PRIME Minister Morgan Tsvangirai has called for a “global campaign” to ensure free and fair elections in Zimbabwe, warning the current transitional arrangement has largely failed due to internecine conflict within the unstable inclusive government.Tsvangirai’s remarks at the high-profile European Development Days conference in Brussels on Monday have put Zimbabwe under the international spotlight again as the country prepares for fresh elections after a series of disputed polls since 2000.
The conference was attended by 15 738 participants, 5 309 civil society organisations, 927 media groups, 382 stakeholders, 44 ministers, 24 heads of state, 12 prime ministers and six Nobel Laureates.
Tsvangirai said Zimbabwe needs free and fair elections to resolve the current political stalemate.
“It is against this background that South African President Jacob Zuma is leading a regional effort to stabilise the political tension in Zimbabwe and making sure we craft a roadmap to a free and fair election; an election where the people’s will is respected and where the result is not contestable,” he said. “There must be a global campaign to support a peaceful election in Zimbabwe.”
Previous disputed elections created a decade-long political stalemate in Zimbabwe, which devastated the economy at the height of hyperinflation in 2008 and left the country on the verge of collapse.
President Robert Mugabe, who lost the first round of the 2008 presidential election before resorting to violence and intimidation to recover from defeat, says he wants the elections by June next year, but faces fierce opposition from Zanu PF officials and other parties which want conditions for genuine and credible polls created first.
Tsvangirai said Zimbabwe should avoid the 2008 situation and what happened in Kenya in 2007 and Ivory Coast recently.
Ivorian President Laurent Gbagbo lost the November 28 election to opposition leader Alassane Ouattara. Although the electoral commission declared Ouattara the winner, Ivory Coast’s Constitutional Council annulled votes in the country’s north over claims of irregularities and declared Gbagbo as winner. The world was outraged and is up in arms against Gbagbo over his the brazen electoral fraud. Kenyan President Mwai Kibaki also stole an election in 2007, forcing a GNU arrangement
ment as in Zimbabwe. Mugabe retained power under similar circumstances and now Gbagbo has done the same, much to the consternation of even hitherto quiet African leaders. West African and African Union leaders have called upon Gbagbo to accept defeat and quit.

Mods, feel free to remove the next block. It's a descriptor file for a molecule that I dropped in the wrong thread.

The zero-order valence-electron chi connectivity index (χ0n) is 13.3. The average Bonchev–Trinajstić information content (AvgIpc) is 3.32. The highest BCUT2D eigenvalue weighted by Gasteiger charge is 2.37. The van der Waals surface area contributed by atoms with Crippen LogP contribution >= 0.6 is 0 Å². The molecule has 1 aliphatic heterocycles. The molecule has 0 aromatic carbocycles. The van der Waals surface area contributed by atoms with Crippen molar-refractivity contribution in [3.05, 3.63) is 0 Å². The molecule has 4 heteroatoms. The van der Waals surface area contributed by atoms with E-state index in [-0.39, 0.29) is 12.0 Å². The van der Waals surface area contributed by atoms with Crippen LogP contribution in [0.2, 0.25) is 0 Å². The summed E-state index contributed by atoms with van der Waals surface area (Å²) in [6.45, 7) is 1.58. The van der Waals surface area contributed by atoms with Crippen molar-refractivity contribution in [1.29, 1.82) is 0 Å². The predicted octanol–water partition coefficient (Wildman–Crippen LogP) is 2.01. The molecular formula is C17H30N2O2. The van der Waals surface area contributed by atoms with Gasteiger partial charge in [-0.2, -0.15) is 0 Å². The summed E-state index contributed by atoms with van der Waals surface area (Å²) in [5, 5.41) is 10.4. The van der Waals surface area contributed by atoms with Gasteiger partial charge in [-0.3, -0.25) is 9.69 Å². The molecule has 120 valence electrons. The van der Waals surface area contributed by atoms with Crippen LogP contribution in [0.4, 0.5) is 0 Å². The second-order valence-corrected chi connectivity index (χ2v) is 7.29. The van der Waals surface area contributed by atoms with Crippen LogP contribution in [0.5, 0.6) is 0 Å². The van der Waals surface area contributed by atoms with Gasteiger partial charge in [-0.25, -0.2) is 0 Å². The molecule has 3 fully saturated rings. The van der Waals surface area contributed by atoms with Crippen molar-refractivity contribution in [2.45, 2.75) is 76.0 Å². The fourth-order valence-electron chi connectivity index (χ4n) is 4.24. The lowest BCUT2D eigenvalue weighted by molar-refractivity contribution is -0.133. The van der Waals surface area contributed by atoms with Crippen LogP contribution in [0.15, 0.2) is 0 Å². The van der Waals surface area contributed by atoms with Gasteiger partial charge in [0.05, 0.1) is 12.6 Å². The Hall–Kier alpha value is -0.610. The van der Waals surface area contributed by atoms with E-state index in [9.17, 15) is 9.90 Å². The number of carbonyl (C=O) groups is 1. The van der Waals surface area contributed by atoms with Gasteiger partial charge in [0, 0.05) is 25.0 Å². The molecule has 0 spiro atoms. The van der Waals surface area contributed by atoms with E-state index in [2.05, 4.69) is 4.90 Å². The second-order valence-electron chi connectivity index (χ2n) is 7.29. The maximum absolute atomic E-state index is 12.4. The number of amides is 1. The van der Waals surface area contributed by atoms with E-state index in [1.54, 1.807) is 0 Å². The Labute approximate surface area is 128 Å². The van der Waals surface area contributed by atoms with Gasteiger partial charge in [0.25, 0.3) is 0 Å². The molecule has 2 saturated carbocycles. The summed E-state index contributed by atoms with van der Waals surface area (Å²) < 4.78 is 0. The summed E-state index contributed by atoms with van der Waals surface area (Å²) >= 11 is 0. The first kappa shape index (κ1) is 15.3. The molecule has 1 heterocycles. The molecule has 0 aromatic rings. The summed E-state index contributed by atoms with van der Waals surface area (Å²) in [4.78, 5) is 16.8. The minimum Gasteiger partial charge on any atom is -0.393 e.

“The Ivory Coast is an example: Democracy has once again failed because we choose to ignore the people, even after the people have unequivocally expressed themselves in an election,” Tsvangirai said.
“The Ivory Coast scenario is likely to produce another coalition government. We have seen this in Kenya and Zimbabwe. We in Zimbabwe have travelled this road before, where people’s rights are trampled and democracy subverted for the sake of forced stability.”
The premier said although the inclusive government has scored some successes, it had largely failed due to “residual dictatorship”.
“We are in a transition where we have made notable progress. But the transitional arrangement has also failed to work because of tension,” he said.
“GPA disagreements, unilateralism and residual dictatorship have impacted negatively on our great opportunity to usher in democratic reforms and to respect human rights. Despotic attitudes and practices by our colleagues in the inclusive government continue to negatively affect people’s lives and the vision for a new, democratic dispensation is under threat.”
Tsvangirai said the world must take note that Zimbabwe was sliding back to repression.
“Those in our inclusive government with a history of repression have begun a new wave of violence and a crack-down on the free press. There is now deployment of the army, arrests of journalists and editors of the independent press, etc,” he said.
“The people of Zimbabwe are once again on the frontline in the war for freedom. The struggle unfolding in Zimbabwe is one that pits good over evil, right against wrong and freedom against tyranny. It is a fight that I am determined to wage and a fight that I, the MDC and the people of Zimbabwe, will win.”